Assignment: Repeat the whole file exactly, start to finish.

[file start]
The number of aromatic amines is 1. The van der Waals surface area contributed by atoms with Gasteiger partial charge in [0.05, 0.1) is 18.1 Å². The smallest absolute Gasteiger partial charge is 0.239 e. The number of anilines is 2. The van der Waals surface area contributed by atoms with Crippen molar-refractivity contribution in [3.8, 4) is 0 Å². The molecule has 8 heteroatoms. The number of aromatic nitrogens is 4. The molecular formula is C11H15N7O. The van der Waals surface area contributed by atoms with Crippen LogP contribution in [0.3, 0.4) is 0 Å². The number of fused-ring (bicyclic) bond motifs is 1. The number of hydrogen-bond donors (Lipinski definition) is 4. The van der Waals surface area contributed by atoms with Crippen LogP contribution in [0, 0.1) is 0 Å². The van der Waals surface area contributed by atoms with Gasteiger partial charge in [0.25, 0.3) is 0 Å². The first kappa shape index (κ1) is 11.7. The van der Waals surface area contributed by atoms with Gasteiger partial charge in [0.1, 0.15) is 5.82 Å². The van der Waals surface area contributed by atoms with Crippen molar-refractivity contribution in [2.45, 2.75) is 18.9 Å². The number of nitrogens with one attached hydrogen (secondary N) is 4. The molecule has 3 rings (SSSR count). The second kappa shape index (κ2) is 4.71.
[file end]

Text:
The number of aromatic amines is 1. The van der Waals surface area contributed by atoms with Gasteiger partial charge in [0.05, 0.1) is 18.1 Å². The smallest absolute Gasteiger partial charge is 0.239 e. The number of anilines is 2. The van der Waals surface area contributed by atoms with Crippen molar-refractivity contribution in [3.8, 4) is 0 Å². The molecule has 8 heteroatoms. The number of aromatic nitrogens is 4. The molecular formula is C11H15N7O. The van der Waals surface area contributed by atoms with Crippen LogP contribution in [0.3, 0.4) is 0 Å². The number of fused-ring (bicyclic) bond motifs is 1. The number of hydrogen-bond donors (Lipinski definition) is 4. The van der Waals surface area contributed by atoms with Crippen LogP contribution in [0, 0.1) is 0 Å². The van der Waals surface area contributed by atoms with Gasteiger partial charge in [0.25, 0.3) is 0 Å². The first kappa shape index (κ1) is 11.7. The van der Waals surface area contributed by atoms with Gasteiger partial charge in [0.1, 0.15) is 5.82 Å². The van der Waals surface area contributed by atoms with Crippen molar-refractivity contribution in [2.45, 2.75) is 18.9 Å². The number of nitrogens with one attached hydrogen (secondary N) is 4. The molecule has 3 rings (SSSR count). The second kappa shape index (κ2) is 4.71.